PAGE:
Monday, September 18, 2006

Why Oracle .Net Dataset development needs stored procedures

If you use OR mapping, then no need to use stored procedures.
Also, if you use SQL Server, even if you use dataset, it is not that bad not using stored procedures.

However, if you use Oracle, and if you use dataset, then, you need to pay extra for not using stored procedures (the upside: you learn a lot to manipulate the dataset mechanism – but it is pain though).

1. Stored procedure adds another indirection, therefore, level the play ground of SQL server and Oracle. So, if you use dataset, you’d better use stored procedures, to leverage the features that SQL server enjoys. For example, insert with a refresh and with sequence id.

2. Oracle ODP supports arrays as input parameters. Combined with stored procedure, this can be easily used in batch processing. Note that because of the extra installation, for two tier clients, it is possible that you choose not using ODP. Even then, you can pass a string, XML or plain old comma/bar formatted, for batch processing.

Note that I feel OR mapping is the way to go, so, in the future, it is likely stored procedures are only used in rare cases; however, we live in the “present”, not in the “future”. Let's use stored procedures.

However, let's keep it as thin as possoble, i.e. no “real” business logics.


Anonymous Anonymous said...

9/18/2006 06:52:00 PM  
Blogger survic said...

Great minds are alike ;-)

The essay makes me feel standing on a solid ground!

9/21/2006 09:15:00 PM  
Blogger Vikas said...

Hi Survic ,

I found a very nice link explaining a very interesting study

9/24/2006 05:21:00 PM  
Blogger survic said...

This one is good (perhaps you told me before? it looks familiar):

There is less literature on custom class than dataset; however, there is even lesser literature on a clean dataset approach than custom class one – perhaps that is because that is impossible (a clean dataset approach); however, we can have some rules to have a not-too-messy dataset approach.

9/26/2006 05:15:00 PM  
Blogger survic said...

Also, an architect who asks people to select custom class approach, but not providing the framework, she/he has only done 10% of the job.

Providing a framework, but if it has tough learning curve, especially if it has some peculiar characteristics, he/she has only done 50%.

Providing a framework, finding ways to make it easy to adopt; further, also providing some lightweight utilities for custom class approach (for example, for winform, you got to have an easy solution for the sorting/filtering!). That is 100% job.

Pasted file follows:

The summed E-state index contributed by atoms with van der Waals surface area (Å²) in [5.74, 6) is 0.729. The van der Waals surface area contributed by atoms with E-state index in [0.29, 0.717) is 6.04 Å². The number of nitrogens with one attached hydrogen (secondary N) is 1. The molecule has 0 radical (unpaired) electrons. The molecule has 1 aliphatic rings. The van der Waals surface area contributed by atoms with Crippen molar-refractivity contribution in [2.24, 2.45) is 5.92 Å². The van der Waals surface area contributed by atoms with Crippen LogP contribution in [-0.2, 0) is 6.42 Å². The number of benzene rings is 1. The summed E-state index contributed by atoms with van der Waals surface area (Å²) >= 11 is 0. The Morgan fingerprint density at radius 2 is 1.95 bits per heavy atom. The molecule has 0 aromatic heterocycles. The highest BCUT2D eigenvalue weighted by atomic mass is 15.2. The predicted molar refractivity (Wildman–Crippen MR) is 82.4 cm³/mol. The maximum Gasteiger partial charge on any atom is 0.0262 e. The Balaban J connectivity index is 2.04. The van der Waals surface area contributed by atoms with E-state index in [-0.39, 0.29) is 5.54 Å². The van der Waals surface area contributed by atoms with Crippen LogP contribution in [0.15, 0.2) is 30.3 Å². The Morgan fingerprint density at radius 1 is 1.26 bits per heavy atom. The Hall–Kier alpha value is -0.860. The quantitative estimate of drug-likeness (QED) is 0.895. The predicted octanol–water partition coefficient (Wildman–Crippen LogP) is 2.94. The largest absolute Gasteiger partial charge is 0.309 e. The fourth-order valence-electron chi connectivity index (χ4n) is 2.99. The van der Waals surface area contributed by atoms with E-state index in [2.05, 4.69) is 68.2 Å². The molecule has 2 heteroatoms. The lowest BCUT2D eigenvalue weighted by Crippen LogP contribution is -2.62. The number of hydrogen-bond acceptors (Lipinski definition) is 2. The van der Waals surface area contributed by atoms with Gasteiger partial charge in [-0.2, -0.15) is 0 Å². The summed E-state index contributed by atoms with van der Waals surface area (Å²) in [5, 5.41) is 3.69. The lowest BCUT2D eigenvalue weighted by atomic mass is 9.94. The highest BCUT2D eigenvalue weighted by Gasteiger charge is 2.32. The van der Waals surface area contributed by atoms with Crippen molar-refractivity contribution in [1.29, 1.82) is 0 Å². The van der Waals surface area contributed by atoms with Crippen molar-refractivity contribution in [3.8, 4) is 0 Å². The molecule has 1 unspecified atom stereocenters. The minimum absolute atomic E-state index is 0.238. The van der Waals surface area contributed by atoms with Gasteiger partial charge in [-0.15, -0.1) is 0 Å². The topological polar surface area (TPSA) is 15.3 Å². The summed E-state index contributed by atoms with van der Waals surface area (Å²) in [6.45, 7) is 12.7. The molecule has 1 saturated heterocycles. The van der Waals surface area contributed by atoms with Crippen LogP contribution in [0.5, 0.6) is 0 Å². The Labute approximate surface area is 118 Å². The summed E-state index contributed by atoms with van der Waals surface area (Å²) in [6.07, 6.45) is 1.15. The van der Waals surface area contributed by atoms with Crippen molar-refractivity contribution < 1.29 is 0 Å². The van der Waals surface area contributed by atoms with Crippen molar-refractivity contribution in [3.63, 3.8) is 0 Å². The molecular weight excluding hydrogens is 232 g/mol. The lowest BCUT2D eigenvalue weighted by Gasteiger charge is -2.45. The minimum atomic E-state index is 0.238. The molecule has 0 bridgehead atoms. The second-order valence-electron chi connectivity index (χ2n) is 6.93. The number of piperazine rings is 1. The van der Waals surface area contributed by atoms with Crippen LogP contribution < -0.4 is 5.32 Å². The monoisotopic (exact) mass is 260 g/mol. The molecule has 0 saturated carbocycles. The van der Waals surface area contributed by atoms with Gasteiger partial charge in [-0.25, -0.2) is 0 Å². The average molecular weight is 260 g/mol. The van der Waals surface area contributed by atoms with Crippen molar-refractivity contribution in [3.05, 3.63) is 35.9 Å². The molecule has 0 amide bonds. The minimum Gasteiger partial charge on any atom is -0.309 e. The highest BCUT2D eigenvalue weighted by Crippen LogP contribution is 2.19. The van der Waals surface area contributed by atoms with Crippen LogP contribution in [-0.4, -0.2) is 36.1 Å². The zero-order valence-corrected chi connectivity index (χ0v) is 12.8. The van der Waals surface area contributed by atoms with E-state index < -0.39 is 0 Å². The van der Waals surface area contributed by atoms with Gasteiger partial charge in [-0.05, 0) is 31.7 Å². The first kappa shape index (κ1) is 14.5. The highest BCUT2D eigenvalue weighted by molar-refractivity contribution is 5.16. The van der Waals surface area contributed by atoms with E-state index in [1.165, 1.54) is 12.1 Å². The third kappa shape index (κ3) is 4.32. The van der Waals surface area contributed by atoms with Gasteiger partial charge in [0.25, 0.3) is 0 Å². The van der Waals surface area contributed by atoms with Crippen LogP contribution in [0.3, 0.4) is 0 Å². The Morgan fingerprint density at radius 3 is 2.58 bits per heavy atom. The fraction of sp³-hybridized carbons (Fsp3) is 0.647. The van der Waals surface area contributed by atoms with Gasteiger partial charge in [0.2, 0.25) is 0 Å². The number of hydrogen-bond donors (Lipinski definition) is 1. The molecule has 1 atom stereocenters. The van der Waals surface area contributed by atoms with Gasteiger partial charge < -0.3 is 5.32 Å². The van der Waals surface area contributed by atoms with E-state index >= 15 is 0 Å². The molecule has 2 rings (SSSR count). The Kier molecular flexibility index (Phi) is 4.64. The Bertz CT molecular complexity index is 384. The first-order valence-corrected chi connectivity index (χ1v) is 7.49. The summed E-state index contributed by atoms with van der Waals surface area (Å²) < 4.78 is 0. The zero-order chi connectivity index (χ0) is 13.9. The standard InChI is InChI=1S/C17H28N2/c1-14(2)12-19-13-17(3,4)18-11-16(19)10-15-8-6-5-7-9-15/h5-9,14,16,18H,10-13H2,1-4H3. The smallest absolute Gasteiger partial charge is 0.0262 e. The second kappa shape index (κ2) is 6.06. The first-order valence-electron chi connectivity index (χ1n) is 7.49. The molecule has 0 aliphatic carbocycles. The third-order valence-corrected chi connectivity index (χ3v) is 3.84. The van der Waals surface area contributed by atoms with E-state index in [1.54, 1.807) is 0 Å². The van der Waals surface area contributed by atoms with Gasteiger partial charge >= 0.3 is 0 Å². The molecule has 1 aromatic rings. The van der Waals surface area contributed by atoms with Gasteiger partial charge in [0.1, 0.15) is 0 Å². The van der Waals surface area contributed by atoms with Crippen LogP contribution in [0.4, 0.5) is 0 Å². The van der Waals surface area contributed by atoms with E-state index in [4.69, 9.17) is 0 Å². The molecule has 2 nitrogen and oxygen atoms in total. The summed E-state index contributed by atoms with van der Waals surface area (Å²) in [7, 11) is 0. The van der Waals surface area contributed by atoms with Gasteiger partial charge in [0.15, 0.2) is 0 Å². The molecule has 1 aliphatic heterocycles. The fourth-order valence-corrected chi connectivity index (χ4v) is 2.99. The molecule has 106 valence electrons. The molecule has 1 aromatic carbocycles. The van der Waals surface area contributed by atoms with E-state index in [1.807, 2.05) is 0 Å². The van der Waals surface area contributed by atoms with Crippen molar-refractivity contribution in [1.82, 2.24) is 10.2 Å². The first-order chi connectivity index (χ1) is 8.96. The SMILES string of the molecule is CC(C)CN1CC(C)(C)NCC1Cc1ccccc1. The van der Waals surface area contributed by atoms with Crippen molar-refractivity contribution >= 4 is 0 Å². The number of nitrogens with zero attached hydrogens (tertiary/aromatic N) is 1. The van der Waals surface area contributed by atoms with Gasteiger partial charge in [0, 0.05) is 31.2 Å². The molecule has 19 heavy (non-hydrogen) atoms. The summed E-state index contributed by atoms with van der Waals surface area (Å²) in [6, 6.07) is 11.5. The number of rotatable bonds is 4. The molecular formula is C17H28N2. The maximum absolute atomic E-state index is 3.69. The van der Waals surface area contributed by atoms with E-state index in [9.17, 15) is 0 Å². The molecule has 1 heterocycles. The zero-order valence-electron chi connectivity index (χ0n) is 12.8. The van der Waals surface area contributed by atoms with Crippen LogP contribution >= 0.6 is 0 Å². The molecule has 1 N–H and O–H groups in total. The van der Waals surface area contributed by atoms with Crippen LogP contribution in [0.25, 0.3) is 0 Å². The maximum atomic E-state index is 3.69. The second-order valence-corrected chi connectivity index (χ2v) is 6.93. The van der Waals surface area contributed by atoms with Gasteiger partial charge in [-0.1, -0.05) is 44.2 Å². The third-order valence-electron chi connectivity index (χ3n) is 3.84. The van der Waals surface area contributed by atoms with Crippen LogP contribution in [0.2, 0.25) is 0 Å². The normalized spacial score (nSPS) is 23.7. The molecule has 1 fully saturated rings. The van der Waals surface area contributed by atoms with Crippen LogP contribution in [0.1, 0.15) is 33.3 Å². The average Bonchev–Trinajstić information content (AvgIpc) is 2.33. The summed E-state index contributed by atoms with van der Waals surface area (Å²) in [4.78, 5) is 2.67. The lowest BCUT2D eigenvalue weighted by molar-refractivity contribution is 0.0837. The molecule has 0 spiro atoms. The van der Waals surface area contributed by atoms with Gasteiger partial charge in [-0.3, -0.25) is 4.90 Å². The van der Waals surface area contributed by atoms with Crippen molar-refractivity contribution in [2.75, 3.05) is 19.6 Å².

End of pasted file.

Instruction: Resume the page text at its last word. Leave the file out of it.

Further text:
I will find a way to get the custom BindingSource done. "Framework" is good; but a small utility/library like this makes you feel much more confident: it enables you to say that I can compete with dataset anywhere anytime.

9/26/2006 05:28:00 PM  
Blogger Vikas said...

Jeremy D. Miller writes in his comments

"Some Agile teams will delay the introduction of a database until relatively late in the project to focus more on the behavior of the application without getting bogged down in database details."

No comments from me.

10/02/2006 05:10:00 PM  
Blogger survic said...

The interesting thing is, dataset is actually an option also. How in the world you can using dataset but postpone database until later, it is out of my wildest imagination. I do not like it at all. If it is database application, then, the metaphor is a so powerful that it is almost “accurate”. No ground, no house. Build a house on quick sand, that is crazy.

I worked in data warehouse before. The best I learnt was that it is a total myth that users do not know database. It is so obvious that human thinking is indeed “coincidentally” parallel with database! As a result, spreadsheet, grid, dimensional – all those are a subset of database. Design UI without database for a heavy data application is almost criminally wrong.

Note that I have strong non-VB background -- although I used VB from VB4 -- and then a lot of Vb3 after(!) that -- I also use the series of C/C++, perl, and Java, and before using C#, I always think I was a Java programmer, instead of VB programmer (probably when use VB, I do not think ;-). I also certainly believe OO is "natural", and also I believe custom class is superior to dataset (actually, before my recent dataset adventure, I always believed dataset was just dirty hacks -- if not beginner’s dirty hacks!). Also, I even believe domain entity modeling is acceptable. However, I believe – I believe you also agreed – separation of domain entity modeling and database modeling is almost criminally wrong (waste time and resource, create huge headache and problems between teams etc.). Whoever creates that kind of organizational problem should be brought to the parking lot and …

10/06/2006 10:51:00 PM  

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